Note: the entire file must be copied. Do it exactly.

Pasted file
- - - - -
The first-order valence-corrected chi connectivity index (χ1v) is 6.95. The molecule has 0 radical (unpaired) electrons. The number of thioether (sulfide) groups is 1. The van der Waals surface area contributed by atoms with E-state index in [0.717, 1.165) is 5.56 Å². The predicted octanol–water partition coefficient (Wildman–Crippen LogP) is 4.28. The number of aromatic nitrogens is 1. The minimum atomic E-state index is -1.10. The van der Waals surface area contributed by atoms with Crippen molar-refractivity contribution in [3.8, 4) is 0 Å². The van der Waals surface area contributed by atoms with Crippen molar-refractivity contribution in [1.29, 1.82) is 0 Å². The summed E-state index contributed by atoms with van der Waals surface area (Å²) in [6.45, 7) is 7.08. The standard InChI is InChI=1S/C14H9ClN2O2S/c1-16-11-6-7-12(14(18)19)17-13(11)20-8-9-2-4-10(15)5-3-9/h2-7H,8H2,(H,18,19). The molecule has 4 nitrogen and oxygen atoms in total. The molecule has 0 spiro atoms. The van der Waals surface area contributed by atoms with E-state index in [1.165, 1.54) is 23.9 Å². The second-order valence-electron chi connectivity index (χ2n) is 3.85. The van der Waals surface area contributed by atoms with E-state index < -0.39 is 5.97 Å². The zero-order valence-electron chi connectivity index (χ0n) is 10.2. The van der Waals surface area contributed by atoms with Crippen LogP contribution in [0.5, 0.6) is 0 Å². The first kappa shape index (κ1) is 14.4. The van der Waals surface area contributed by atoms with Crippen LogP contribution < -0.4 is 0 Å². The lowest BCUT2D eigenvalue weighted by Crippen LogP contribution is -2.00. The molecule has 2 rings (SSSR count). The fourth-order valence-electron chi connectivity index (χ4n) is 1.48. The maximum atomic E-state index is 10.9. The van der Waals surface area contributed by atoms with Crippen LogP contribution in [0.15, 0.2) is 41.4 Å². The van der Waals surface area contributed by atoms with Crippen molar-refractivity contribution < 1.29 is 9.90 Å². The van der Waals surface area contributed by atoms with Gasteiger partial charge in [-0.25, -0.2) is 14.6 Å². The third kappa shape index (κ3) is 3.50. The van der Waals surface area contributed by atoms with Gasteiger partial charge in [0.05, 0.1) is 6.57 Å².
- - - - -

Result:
The first-order valence-corrected chi connectivity index (χ1v) is 6.95. The molecule has 0 radical (unpaired) electrons. The number of thioether (sulfide) groups is 1. The van der Waals surface area contributed by atoms with E-state index in [0.717, 1.165) is 5.56 Å². The predicted octanol–water partition coefficient (Wildman–Crippen LogP) is 4.28. The number of aromatic nitrogens is 1. The minimum atomic E-state index is -1.10. The van der Waals surface area contributed by atoms with Crippen molar-refractivity contribution in [3.8, 4) is 0 Å². The van der Waals surface area contributed by atoms with Crippen molar-refractivity contribution in [1.29, 1.82) is 0 Å². The summed E-state index contributed by atoms with van der Waals surface area (Å²) in [6.45, 7) is 7.08. The standard InChI is InChI=1S/C14H9ClN2O2S/c1-16-11-6-7-12(14(18)19)17-13(11)20-8-9-2-4-10(15)5-3-9/h2-7H,8H2,(H,18,19). The molecule has 4 nitrogen and oxygen atoms in total. The molecule has 0 spiro atoms. The van der Waals surface area contributed by atoms with E-state index in [1.165, 1.54) is 23.9 Å². The second-order valence-electron chi connectivity index (χ2n) is 3.85. The van der Waals surface area contributed by atoms with E-state index < -0.39 is 5.97 Å². The zero-order valence-electron chi connectivity index (χ0n) is 10.2. The van der Waals surface area contributed by atoms with Crippen LogP contribution in [0.5, 0.6) is 0 Å². The first kappa shape index (κ1) is 14.4. The van der Waals surface area contributed by atoms with Crippen LogP contribution < -0.4 is 0 Å². The lowest BCUT2D eigenvalue weighted by Crippen LogP contribution is -2.00. The molecule has 2 rings (SSSR count). The fourth-order valence-electron chi connectivity index (χ4n) is 1.48. The maximum atomic E-state index is 10.9. The van der Waals surface area contributed by atoms with Crippen LogP contribution in [0.15, 0.2) is 41.4 Å². The van der Waals surface area contributed by atoms with Crippen molar-refractivity contribution < 1.29 is 9.90 Å². The van der Waals surface area contributed by atoms with Gasteiger partial charge in [-0.25, -0.2) is 14.6 Å². The third kappa shape index (κ3) is 3.50. The van der Waals surface area contributed by atoms with Gasteiger partial charge in [0.05, 0.1) is 6.57 Å².